Plywood is a staple in the home improvement industry it’s found at many different retailers.
It’s also a great alternative to solid wood for furniture and other projects around the house. But cutting plywood can be difficult without the right tools.
A circular saw is an easy way to cut through this hard surface, but it can take time to set up the saw before you start cutting.
This guide will teach you how to quickly and easily cut plywood with your circular saw!
Tips for Cutting Plywood with a Circular Saw
1) Start By Setting Up The Workplace
Set up the work area by making sure that there’s enough space to cut your plywood without it hitting anything and securely attach it to the floor.
Using only screws is not recommended as the wood might move around while cutting, so try using clamps or other heavy objects on either side of the board.
2) Attach The Plywood To The Securing Mechanisms
Lay the plywood on top of any supporting mechanisms you’ve set up in step one.
It’s better to move this board around rather than your circular saw, so make sure it’s as close to where you’ll be cutting as possible without being in the way.
3) Make A Series Of Cutting Marks Around The Plywood
Once you’ve laid the plywood on top of any supporting mechanisms, make your cutting marks with a pencil or chalk.
This will ensure that all of your cuts are uniform and straight so they end up lining up.
Now it’s time to start cutting! Make sure to use either a carpenter square or a metal ruler for accurate measurements and positions before making your first cut.
4) Make The Second Marks
Once you’ve made your first cut, make the second marks. This will help increase accuracy and prevent any slippage when making the final cuts.
It’s a good idea to use either chalk or pencil for this step so that it can be easily removed before moving on with cutting out all of your pieces!
Now, measure how much material is left around each piece (as shown in my previous post).
Make two more measurements because one might not be accurate enough due to having a large board.
Cut off the excess plywood until there are only two even sides remaining these should match up with what was originally measured from Step One.
5) Clamp The Wood And Cut
Cut along your marked lines with a circular saw. Clamp down any pieces that may move while cutting, and make sure to follow all safety guidelines before proceeding.
You can also clamp two boards together at the same time when making this last cut so you don’t have to change out clamps as often.
Make sure everything remains securely in place until the entire piece has been cut through wiggling it around could cause damage.
Remove away excess material if needed, then continue on with other cuts for whatever project you’re completing.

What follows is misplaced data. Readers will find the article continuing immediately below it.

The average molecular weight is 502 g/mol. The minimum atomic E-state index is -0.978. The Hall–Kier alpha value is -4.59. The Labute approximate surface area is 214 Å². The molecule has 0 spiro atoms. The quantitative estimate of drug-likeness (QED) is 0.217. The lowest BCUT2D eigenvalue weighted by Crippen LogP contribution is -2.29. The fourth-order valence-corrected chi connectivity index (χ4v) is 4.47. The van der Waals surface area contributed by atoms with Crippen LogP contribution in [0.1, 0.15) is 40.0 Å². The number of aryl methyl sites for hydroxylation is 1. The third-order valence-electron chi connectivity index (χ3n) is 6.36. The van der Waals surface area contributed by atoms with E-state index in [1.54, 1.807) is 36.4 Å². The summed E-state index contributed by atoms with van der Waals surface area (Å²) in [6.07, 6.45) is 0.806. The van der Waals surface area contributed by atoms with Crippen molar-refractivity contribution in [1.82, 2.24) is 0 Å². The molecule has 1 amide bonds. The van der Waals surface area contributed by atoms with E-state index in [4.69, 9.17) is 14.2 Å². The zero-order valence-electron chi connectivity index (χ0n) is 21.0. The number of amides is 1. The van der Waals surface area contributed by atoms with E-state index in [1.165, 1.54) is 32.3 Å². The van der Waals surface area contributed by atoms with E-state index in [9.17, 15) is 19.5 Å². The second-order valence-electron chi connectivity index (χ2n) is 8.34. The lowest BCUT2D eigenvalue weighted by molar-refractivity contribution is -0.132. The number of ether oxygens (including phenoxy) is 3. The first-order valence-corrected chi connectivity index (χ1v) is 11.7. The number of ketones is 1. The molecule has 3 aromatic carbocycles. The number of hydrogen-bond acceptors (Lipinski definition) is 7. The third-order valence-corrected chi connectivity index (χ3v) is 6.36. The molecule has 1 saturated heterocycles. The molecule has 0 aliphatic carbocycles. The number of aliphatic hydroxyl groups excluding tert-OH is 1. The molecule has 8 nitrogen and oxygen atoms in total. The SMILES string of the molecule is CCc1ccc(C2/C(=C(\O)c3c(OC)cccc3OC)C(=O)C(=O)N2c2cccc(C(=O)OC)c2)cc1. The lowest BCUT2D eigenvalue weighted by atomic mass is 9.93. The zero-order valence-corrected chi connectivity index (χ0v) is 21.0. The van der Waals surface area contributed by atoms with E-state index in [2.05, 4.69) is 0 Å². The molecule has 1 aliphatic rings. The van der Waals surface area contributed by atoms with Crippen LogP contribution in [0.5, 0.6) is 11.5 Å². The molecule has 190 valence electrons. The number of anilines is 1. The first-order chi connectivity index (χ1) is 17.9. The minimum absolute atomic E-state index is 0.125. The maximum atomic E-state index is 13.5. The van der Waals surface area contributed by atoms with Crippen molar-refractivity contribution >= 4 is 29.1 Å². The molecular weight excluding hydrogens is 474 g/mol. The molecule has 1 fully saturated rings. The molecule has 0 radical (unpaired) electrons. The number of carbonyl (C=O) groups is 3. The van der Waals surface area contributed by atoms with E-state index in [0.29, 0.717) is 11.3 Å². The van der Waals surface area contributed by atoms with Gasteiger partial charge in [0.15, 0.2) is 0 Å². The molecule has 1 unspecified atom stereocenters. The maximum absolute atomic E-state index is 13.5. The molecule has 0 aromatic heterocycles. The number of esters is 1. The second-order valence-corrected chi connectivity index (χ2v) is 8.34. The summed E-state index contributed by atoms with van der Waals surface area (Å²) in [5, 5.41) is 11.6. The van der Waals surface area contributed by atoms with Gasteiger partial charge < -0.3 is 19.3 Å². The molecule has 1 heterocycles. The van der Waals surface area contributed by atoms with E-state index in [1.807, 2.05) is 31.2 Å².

6) Adjust The Saw Blade
Adjust the saw blade according to how thick your plywood is.
The standard thickness for most boards ranges from three-sixteenths of an inch to one and a half inches, so make sure you’re cutting at the right depth.
For this last cut, slide in two wooden blocks or scraps as spacers on either side of the piece being cut this will help ensure that all pieces are uniform in size.
Make sure they don’t fall out while you’re cutting through.
7) Put More Weight On The Area You Are Not Cutting
It’s important to keep the board you’re cutting as steady and level as possible, so make sure your hands are on one side of the blade.
On top of that, put more weight on the idle part of the board in order to avoid it from tipping or becoming unstable while moving through a cut.
8) Place Your Power Tool Along The Edge Of The Wood
Your circular saw is capable of cutting in both directions so it doesn’t matter whether you’re left-handed or right-handed.
Place the edge of the saw against your board and start slowly moving through a cut, applying light pressure to get an even result.
9) Make The Cut
Keep the saw moving smoothly and consistently in one direction. If you’re making a cut that’s going to go past the edge of your board, make sure that you’re not using all of the blades without leaving any room for error.
10) Power Off And Unplug The Saw
When you’re done with the cut, power off and unplug your saw. Never put it down without disconnecting from an outlet or after shutting it off doing so will lead to injury as well as damage to your equipment.
Quick Safety Tips For Using A Circular Saw
- wear protective gear, including goggles and gloves.
- make sure the area is well lit for better visibility.
- know your skill level: start with an easy project to get more comfortable before tackling tougher ones.
- take regular breaks every fifteen minutes don’t overdo it!
What Should I Do If The Blade Gets Stuck In My Cut?
If the saw is not turning at all, it’s possible that there may have been a power interruption or some other issue with your cord.
Press and hold down on the foot pedal for about 20 seconds to see if this solves the problem.
If it doesn’t, then you’ll need to reset your machine before continuing operation remove any debris clogging up the blades first!
How Many Cuts Can I Make Without Changing Blades?
It depends on what size of blade you’re using but generally speaking we recommend every two-three boards unless they are thinner than an inch thick.
Generally, eight feet long by six inches wide will give one three decent-sized cuts on a standard three-foot-long blade.
How Do I Avoid Splinters?
It’s important to make sure you’re not cross-cutting or going deeper than the thickness of your wood when cutting plywood with a circular saw.
You can also use quality blades that are designed for finishing (like our Diablo DuraBlade!) which will reduce splintering and chipping significantly.
in conclusion, plywood is not too difficult to cut with a circular saw if you know what blade size and type will work best.